“The Ethiopian and Malawi Electoral Commissions are already considering the deployment of some aspects of the tool in the management of their elections.
“The EMSC may well be another contribution of INEC (and indeed Nigeria) to election management in the world,” he noted.
Yakubu said that pioneers and INEC needed to keep pushing the frontiers of the system, fortifying its strengths, addressing its challenges and expanding its reach, in the conduct and management of elections.
“Having deployed it for the 2019 general election, the commission has certainly seen its advantages as well as its challenges.
“The advantages need to be strengthened and improved upon while resolving the anticipated challenges before the 2023 general election, which is just 560 days away,” he said.
The INEC boss further  noted that the retreat was therefore crucial to the EMSC and the commission.
He urged participants to work round the clock during the period of the retreat, suggest novel ways of tweaking the EMSC, addressing its challenges and formulating comprehensive policy guidelines for its operation.
“It must be repositioned to discharge its most primary responsibilities of providing early warning, identifying threats/risks, monitoring the implementation of election activities.
“(It must) reposition in ensuring real-time and accurate information to the commission on all field-related activities that have a direct bearing on elections,” he stated.
Mr Hamza Fassi-Fihr, Project Coordinator, European Centre for Election Support (ECES), said monitoring of processes was integral to the success of any system and a commitment toward ensuring accountability and transparency.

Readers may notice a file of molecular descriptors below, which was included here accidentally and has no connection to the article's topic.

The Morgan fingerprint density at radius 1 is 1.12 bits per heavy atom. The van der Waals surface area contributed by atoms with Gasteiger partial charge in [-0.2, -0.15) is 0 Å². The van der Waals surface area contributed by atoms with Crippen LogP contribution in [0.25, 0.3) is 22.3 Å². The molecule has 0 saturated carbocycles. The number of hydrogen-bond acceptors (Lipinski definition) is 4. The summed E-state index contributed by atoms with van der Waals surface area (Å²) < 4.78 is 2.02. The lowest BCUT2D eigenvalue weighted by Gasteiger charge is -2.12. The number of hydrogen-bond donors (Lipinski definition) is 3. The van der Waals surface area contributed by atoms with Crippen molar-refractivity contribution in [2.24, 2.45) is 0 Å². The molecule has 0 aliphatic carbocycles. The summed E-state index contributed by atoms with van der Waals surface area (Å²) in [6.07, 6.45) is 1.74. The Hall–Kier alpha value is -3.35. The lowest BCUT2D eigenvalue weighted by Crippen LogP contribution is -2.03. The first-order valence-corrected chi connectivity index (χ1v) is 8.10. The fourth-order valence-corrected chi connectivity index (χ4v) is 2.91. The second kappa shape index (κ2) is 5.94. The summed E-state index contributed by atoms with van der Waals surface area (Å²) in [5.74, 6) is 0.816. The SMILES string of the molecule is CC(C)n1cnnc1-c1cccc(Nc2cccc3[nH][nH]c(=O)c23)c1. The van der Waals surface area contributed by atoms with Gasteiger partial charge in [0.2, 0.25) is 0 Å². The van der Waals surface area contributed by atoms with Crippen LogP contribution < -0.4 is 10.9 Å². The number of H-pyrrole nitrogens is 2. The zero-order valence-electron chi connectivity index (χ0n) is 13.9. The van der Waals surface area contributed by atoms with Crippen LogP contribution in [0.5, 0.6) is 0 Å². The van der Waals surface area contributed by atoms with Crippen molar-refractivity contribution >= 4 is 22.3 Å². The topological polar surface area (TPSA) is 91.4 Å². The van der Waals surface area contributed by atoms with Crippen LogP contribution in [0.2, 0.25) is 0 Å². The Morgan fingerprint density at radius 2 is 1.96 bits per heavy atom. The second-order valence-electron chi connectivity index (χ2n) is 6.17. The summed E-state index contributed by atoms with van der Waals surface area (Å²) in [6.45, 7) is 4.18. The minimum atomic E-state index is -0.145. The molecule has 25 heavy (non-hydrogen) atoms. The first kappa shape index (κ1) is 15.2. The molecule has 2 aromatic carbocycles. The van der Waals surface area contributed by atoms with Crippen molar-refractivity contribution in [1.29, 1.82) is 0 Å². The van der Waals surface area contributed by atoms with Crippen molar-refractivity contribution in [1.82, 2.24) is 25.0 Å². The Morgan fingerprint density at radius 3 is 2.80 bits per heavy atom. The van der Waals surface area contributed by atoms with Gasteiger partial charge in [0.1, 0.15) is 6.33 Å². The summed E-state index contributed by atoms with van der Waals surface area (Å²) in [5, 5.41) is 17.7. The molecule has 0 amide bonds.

Fassi-Fihri, who represented Dr Isiaka Yahaya, ECES Senior Electoral Administration Expert, commended INEC’s effort at ensuring effective electoral management and promotion of electoral integrity through the innovative tool.
“It is clear that the EMSC has come to stay as an indispensable and integral part of Nigeria’s electoral system and a process to be exported across EMBS in the African region and beyond,” he said.
On his part, Ahmed Mu’azu, National Commissioner and Chairman Planning, Monitoring and Strategy Committee (PMSC), said the retreat was critical as INEC prepared for the 2023 general elections.
Mu’azu said that the EMSC had been key to the process adding that that it was the reason it had remained in the fore burner for INEC,  since it had become a strategic implementation framework in the electoral process.
Also Prof. Ikechukwu Ibeanu, INEC National Commissioner, and Chairman Electoral Operations and Logistics Committee (EOLC), described EMSC as an important aspect of INEC commitment to the use of technology to deepen electoral process in Nigeria.
He said the adoption of technology had helped in tracking and ensuring compliance in the electoral processes.
Ibeanu noted that it had  also helped in improving efficiency, as well as reduced negative human interference in the electoral process.
INEC Resident Electoral Commissioner, in Nasarawa Uthman Ajidagba said the retreat was timely and apt as the commission prepared for the 2023 general elections.

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Sanwo-Olu Signs Anti-Open Grazing Bill Into Law